Thank you for your concern with my baby’s butt. It is a cute butt if I do say so my self. The cutest butt in the known universe! I appreciate your concern for said butt but I assure you she does not need baby powder. I understand that you used to use it all the time on everything and your kid is fine but mine does not need it and will not be using it.

Did you know that talcum powder is linked to ovarian cancer in woman?  Talc particles have been shown to cause tumors in the ovaries and lungs of cancer victims. When analyzing biopsies they actually found talc in the cancerous tissues!(2)

Did you know that talc has a very similar fibers similar to the carcinogen asbestos?

Did you know that cosmetic grade talc remains non-regulated by the federal government?

Did you know the common household hazard posed by talc is inhalation of baby powder by infants? Since the early 1980s, records show that several thousand infants each year have died or become seriously ill following accidental inhalation of baby powder.(3)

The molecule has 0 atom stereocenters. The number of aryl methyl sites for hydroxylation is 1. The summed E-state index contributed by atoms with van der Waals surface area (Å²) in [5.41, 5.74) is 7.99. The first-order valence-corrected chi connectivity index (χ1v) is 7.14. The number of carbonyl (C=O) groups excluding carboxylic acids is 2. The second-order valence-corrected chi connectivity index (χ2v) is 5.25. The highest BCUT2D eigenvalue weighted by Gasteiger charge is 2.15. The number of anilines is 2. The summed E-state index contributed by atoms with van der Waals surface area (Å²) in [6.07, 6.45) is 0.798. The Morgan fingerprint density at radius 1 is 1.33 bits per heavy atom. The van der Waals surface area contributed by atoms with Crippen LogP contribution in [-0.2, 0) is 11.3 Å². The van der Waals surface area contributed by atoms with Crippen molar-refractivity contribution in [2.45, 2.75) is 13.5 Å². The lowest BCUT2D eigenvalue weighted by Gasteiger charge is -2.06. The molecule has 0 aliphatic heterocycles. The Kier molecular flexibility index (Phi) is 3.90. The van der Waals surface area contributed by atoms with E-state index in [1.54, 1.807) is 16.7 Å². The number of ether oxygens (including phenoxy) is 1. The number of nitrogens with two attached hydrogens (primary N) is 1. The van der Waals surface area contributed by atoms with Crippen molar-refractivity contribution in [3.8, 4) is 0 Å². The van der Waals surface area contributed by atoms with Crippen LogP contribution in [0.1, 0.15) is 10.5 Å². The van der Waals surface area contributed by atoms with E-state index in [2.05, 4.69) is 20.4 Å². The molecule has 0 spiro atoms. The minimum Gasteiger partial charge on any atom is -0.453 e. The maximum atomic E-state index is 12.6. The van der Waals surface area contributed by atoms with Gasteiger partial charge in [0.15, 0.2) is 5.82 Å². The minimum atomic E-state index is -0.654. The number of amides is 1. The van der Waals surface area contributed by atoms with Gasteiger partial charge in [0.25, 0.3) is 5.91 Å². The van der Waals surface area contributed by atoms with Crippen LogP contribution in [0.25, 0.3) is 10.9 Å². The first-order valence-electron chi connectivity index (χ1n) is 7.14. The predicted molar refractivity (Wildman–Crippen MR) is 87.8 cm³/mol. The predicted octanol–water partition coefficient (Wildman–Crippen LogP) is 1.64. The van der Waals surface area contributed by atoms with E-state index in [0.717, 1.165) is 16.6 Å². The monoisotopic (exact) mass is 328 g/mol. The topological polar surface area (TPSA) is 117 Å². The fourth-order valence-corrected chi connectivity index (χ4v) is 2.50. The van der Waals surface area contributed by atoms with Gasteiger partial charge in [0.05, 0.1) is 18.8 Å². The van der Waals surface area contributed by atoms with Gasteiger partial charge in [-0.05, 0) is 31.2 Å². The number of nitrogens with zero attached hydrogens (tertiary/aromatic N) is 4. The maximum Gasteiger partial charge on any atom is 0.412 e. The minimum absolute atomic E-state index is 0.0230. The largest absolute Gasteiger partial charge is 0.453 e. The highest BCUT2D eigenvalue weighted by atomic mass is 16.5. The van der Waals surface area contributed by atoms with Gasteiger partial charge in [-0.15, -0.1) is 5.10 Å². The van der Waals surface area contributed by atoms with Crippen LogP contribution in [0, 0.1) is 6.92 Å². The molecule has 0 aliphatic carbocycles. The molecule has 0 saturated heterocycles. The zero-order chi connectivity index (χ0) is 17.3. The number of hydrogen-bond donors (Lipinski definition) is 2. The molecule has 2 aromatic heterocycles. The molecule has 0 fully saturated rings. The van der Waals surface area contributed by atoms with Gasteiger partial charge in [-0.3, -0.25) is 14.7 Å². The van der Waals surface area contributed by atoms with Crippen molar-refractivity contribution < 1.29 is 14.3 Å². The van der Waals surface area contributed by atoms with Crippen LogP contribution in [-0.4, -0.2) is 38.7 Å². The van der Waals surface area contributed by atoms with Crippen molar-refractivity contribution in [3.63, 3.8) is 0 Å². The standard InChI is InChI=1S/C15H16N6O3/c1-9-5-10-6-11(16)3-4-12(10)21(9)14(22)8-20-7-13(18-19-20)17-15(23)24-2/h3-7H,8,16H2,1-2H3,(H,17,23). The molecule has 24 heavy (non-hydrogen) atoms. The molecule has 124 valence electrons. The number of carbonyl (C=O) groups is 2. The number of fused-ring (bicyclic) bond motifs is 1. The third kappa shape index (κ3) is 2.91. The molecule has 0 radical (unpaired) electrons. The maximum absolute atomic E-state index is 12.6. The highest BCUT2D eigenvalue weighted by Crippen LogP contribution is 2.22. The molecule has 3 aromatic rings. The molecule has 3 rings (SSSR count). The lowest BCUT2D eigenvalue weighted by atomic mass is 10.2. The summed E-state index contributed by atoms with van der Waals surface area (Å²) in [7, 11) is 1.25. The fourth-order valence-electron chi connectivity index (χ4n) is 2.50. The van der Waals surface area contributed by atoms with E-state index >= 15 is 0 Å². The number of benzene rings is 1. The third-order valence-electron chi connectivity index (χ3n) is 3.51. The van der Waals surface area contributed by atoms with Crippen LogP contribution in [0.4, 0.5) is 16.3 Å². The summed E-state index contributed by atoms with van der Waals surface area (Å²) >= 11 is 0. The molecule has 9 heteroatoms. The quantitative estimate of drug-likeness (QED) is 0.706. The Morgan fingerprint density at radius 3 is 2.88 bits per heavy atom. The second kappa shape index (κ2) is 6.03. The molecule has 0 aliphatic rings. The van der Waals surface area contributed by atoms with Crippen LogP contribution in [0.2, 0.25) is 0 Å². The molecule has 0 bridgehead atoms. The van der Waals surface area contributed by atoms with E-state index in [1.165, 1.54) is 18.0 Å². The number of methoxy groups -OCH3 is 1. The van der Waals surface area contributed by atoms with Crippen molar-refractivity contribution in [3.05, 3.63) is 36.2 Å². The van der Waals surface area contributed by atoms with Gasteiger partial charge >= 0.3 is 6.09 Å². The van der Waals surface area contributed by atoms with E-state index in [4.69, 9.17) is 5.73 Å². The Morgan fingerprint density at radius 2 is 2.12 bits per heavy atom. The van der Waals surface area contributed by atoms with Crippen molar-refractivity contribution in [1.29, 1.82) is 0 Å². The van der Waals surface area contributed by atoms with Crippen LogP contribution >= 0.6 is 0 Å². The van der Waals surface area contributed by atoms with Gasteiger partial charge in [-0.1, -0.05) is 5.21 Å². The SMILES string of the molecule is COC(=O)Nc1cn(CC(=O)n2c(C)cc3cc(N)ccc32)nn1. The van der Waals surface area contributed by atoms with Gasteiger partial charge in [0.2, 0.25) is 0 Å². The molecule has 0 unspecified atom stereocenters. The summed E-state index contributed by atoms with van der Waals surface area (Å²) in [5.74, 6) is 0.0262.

Did you know talc is in baby powder? In your pesticides? Your scented powders? May be lurking in your cosmetics? Your ant-acids and other medications? Talc is used in smaller quantities in deodorants, chalk, crayons, textiles, soap, insulating materials, paints, asphalt filler, paper, and in food processing.

So thank you for your concern but my baby’s butt (and lungs and ovaries) are and will remain talc free. If there ever is a point where she gets diaper rash because of too much moisture I will make my own non talc based baby powder. I found a good recipe that I will share below!